The Gregoriou Monastery is situated on the southwest side of the Athos Peninsula in northern Greece, between the monasteries of Dionysiou and Simonopetra. Gregoriou originally was dedicated to the St. Nicholas but later was renamed in honor of its founder, Gregory. It is ranked seventeenth in the hierarchical order of the twenty monasteries located on the Mount Athos peninsula.
The monastery was founded by St. Gregory of Mount Athos (Younger) in the 14th century when he came to Mount Athos to pursue asceticism. Over the next several centuries little is known about the monastery other than that it suffered serious damage from raiders and in 1761 from a fire. Barsky, an 18th century Russian visitor, observed that restoration work had been done in 1500, and also noted that the fire of 1761 had destroyed many of the heirlooms and documents then held by the monastery. Additional damage was incurred during the Greek revolution against the Turkish sultan in 1821. Restoration work at Gregoriou monastery that had been accomplished over the years was supported by various benefactors including the princes of Moldavia, Phanariotes, archbishops of Hungro-Wallachia. Even a few Turkish sultans provided aid.
The katholikon, dedicated to St. Nicholas, was built in 1768 and follows the Athonite style. The frescos in the katholikon were done in 1779 by the monks Gabriel and Gregory from Kastoria. The frescos present scenes from the Old Testement. A narthex was added to the katholikon in 1846, under the direction of Neofitos, the abbot. The monastery also contains ten chapels as well as four cells in the administrative center Karyes.
As noted above much of the older treasures of the monastery were lost in the fires of 1761 and the warfare of 1821. Those treasures that the monastery now holds are kept in the katholikon. These treasures include icons of the Virgin Galatotrophousa and Virgin Pantanassa, relics of saints (the relics of St, Gregory were believed taken by some Serbian monks), and various liturgical objects.
The monastery library holds 297 manuscripts, many other documents, and some 4,000 books. These include the only existing manuscript copy of the Shepherd of Hermas a work that dates back to the first century.References:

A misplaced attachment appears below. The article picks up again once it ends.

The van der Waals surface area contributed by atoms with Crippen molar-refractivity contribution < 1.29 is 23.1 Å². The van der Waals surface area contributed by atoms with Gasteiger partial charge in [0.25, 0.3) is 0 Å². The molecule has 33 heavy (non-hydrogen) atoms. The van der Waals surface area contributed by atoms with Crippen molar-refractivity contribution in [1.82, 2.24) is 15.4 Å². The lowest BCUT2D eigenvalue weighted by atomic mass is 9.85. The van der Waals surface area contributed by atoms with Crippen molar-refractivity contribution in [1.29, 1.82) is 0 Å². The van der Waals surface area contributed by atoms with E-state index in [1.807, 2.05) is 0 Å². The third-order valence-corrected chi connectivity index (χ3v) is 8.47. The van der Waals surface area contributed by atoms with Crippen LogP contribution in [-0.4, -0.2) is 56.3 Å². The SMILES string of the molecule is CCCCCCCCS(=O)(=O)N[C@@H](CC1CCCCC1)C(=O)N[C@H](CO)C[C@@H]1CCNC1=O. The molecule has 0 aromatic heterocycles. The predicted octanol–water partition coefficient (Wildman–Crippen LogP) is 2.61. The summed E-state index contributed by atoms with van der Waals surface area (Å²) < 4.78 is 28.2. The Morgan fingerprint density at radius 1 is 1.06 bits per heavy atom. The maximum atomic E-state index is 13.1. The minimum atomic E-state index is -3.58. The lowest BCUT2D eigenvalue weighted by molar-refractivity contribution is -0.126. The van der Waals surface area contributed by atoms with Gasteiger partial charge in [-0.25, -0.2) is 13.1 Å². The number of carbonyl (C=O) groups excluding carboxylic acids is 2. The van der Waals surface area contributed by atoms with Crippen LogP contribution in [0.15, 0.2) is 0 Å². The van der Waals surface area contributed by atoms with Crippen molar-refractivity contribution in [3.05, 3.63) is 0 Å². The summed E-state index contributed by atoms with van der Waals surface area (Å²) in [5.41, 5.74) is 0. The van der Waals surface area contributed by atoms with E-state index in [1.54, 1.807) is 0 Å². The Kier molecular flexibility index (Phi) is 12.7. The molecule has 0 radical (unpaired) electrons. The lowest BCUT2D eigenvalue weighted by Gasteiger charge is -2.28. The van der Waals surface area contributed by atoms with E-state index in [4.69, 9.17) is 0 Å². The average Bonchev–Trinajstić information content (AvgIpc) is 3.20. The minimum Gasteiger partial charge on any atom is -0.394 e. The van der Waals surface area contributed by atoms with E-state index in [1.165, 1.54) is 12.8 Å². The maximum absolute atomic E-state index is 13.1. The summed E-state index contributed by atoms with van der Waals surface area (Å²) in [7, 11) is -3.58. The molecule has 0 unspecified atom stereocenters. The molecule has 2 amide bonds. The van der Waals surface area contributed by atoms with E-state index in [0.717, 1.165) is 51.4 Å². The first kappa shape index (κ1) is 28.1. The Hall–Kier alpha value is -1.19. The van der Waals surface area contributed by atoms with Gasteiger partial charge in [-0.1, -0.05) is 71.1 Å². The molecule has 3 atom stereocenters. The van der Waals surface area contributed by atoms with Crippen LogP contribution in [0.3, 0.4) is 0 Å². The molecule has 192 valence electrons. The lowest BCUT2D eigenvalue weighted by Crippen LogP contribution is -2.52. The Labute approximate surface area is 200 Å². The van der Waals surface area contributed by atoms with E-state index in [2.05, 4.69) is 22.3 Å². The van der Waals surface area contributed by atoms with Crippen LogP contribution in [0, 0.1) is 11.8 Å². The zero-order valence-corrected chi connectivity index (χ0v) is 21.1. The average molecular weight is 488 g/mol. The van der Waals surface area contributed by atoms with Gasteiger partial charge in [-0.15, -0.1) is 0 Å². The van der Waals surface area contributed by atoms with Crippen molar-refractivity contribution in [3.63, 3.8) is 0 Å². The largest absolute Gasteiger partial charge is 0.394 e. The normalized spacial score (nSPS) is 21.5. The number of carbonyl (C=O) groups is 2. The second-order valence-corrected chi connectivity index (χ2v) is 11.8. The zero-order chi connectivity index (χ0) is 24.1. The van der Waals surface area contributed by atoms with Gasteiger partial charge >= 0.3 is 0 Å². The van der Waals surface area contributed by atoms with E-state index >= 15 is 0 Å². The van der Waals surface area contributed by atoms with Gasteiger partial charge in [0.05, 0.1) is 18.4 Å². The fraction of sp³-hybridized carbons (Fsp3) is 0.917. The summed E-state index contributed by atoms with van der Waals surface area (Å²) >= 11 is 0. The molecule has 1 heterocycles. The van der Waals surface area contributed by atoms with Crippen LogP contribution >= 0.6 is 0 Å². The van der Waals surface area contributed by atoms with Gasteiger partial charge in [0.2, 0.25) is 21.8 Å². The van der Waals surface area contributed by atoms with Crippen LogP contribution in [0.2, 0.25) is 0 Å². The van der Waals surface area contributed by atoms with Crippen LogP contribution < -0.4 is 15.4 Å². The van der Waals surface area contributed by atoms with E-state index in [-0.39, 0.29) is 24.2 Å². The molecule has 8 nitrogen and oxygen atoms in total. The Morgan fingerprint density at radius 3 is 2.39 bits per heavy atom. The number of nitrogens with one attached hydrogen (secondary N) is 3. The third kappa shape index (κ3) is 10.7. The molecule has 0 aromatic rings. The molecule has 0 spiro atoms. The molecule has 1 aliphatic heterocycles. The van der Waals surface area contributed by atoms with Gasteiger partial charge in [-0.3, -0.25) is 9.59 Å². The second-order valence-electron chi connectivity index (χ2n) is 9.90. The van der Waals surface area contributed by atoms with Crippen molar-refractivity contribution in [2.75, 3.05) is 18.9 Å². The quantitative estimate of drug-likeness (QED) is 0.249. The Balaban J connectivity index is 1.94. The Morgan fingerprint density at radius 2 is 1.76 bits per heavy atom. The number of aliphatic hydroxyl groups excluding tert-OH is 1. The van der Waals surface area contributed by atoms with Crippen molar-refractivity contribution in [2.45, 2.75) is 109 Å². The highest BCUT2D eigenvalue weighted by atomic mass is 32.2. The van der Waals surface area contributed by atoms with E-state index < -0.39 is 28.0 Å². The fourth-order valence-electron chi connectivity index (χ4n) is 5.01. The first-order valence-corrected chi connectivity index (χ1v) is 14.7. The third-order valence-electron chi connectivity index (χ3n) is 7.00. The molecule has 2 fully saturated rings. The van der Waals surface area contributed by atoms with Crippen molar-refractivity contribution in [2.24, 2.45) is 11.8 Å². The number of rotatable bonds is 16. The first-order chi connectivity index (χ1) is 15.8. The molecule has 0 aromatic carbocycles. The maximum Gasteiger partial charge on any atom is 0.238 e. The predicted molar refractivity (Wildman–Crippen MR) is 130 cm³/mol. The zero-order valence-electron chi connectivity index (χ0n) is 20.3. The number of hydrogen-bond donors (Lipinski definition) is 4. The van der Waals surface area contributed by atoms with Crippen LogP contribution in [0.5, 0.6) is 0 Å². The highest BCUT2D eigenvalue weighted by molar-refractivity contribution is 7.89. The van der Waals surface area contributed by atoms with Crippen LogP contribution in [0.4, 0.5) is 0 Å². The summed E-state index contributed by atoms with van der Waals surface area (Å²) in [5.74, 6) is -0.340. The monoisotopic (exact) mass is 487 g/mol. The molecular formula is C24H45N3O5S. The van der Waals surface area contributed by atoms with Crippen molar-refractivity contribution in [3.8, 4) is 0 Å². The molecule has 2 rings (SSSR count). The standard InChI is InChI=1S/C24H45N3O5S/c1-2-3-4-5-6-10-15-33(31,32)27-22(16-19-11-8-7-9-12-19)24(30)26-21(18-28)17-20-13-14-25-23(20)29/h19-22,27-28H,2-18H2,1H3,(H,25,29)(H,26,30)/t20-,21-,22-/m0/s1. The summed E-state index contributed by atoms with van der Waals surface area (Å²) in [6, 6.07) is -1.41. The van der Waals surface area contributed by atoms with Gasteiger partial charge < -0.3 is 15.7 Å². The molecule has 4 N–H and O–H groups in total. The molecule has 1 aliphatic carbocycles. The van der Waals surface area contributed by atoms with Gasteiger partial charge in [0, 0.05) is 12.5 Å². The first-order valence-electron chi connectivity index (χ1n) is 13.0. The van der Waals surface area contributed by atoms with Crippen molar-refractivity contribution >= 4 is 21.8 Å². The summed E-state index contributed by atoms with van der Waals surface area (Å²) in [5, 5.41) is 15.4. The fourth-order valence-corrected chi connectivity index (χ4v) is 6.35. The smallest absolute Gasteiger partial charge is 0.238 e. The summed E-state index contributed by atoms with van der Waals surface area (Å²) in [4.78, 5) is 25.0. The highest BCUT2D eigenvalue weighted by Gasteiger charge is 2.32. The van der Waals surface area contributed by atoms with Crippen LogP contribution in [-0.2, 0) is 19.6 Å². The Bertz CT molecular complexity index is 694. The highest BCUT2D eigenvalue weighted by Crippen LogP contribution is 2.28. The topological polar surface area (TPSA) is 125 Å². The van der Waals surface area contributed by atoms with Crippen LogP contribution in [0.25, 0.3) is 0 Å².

The famous Italian Medici family have given two queens to France: Catherine, the spouse of Henry II, and Marie, widow of Henry IV, who built the current Luxembourg palace. Maria di Medici had never been happy at the Louvre, still semi-medieval, where the fickle king, did not hesitate to receive his mistresses. The death of Henry IV, assassinated in 1610, left the way open for Marie's project. When she became regent, she was able to give special attention to the construction of an imposing modern residence that would be reminiscent of the Palazzo Pitti and the Boboli Gardens in Florence, where she grew up. The development of the 25-hectare park, which was to serve as a jewel-case for the palace, began immediately.
The architect, Salomon de Brosse, began the work in 1615. Only 16 years later was the palace was completed. Palace of Luxembourg affords a transition between the Renaissance and the Classical period.
In 1750, the Director of the King's Buildings installed in the wing the first public art-gallery in France, in which French and foreign canvases of the royal collections are shown. The Count of Provence and future Louis XVIII, who was living in Petit Luxembourg, had this gallery closed in 1780: leaving to emigrate, he fled from the palace in June 1791.
During the French Revolution the palace was first abandoned and then moved as a national prison. After that it was the seat of the French Directory, and in 1799, the home of the Sénat conservateur and the first residence of Napoleon Bonaparte, as First Consul of the French Republic. The old apartments of Maria di Medici were altered. The floor, which the 80 senators only occupied in 1804, was built in the middle of the present Conference Hall.
Beginning in 1835 the architect Alphonse de Gisors added a new garden wing parallel to the old corps de logis, replicating the look of the original 17th-century facade so precisely that it is difficult to distinguish at first glance the old from the new. The new senate chamber was located in what would have been the courtyard area in-between.
The new wing included a library (bibliothèque) with a cycle of paintings (1845–1847) by Eugène Delacroix. In the 1850s, at the request of Emperor Napoleon III, Gisors created the highly decorated Salle des Conférences, which influenced the nature of subsequent official interiors of the Second Empire, including those of the Palais Garnier.
During the German occupation of Paris (1940–1944), Hermann Göring took over the palace as the headquarters of the Luftwaffe in France, taking for himself a sumptuous suite of rooms to accommodate his visits to the French capital. Since 1958 the Luxembourg palace has been the seat of the French Senate of the Fifth Republic.